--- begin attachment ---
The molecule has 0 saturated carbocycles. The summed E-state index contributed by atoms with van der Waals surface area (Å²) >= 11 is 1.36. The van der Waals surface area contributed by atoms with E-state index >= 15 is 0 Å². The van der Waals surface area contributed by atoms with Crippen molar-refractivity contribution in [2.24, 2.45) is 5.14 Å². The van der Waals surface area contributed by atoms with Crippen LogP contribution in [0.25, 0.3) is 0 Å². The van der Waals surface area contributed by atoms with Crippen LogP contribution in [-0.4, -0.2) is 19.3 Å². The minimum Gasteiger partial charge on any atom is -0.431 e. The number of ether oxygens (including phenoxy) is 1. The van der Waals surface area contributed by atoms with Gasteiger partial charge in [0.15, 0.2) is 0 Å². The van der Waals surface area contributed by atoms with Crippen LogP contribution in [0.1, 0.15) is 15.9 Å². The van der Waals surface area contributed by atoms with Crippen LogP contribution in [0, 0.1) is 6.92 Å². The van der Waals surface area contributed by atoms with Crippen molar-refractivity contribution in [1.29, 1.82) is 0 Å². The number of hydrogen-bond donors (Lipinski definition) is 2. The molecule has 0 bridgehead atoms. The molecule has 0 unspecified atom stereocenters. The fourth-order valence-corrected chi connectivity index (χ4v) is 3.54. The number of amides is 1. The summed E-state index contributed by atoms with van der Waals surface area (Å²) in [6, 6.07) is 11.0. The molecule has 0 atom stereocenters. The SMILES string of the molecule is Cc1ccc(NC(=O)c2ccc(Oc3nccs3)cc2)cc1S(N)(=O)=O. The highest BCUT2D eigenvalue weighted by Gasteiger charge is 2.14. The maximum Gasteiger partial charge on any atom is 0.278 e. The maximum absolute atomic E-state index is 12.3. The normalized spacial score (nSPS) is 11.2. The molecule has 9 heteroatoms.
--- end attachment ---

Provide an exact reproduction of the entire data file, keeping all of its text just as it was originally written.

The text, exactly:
The molecule has 0 saturated carbocycles. The summed E-state index contributed by atoms with van der Waals surface area (Å²) >= 11 is 1.36. The van der Waals surface area contributed by atoms with E-state index >= 15 is 0 Å². The van der Waals surface area contributed by atoms with Crippen molar-refractivity contribution in [2.24, 2.45) is 5.14 Å². The van der Waals surface area contributed by atoms with Crippen LogP contribution in [0.25, 0.3) is 0 Å². The van der Waals surface area contributed by atoms with Crippen LogP contribution in [-0.4, -0.2) is 19.3 Å². The minimum Gasteiger partial charge on any atom is -0.431 e. The number of ether oxygens (including phenoxy) is 1. The van der Waals surface area contributed by atoms with Gasteiger partial charge in [0.15, 0.2) is 0 Å². The van der Waals surface area contributed by atoms with Crippen LogP contribution in [0.1, 0.15) is 15.9 Å². The van der Waals surface area contributed by atoms with Crippen LogP contribution in [0, 0.1) is 6.92 Å². The van der Waals surface area contributed by atoms with Crippen molar-refractivity contribution in [1.29, 1.82) is 0 Å². The number of hydrogen-bond donors (Lipinski definition) is 2. The molecule has 0 bridgehead atoms. The molecule has 0 unspecified atom stereocenters. The fourth-order valence-corrected chi connectivity index (χ4v) is 3.54. The number of amides is 1. The summed E-state index contributed by atoms with van der Waals surface area (Å²) in [6, 6.07) is 11.0. The molecule has 0 atom stereocenters. The SMILES string of the molecule is Cc1ccc(NC(=O)c2ccc(Oc3nccs3)cc2)cc1S(N)(=O)=O. The highest BCUT2D eigenvalue weighted by Gasteiger charge is 2.14. The maximum Gasteiger partial charge on any atom is 0.278 e. The maximum absolute atomic E-state index is 12.3. The normalized spacial score (nSPS) is 11.2. The molecule has 9 heteroatoms.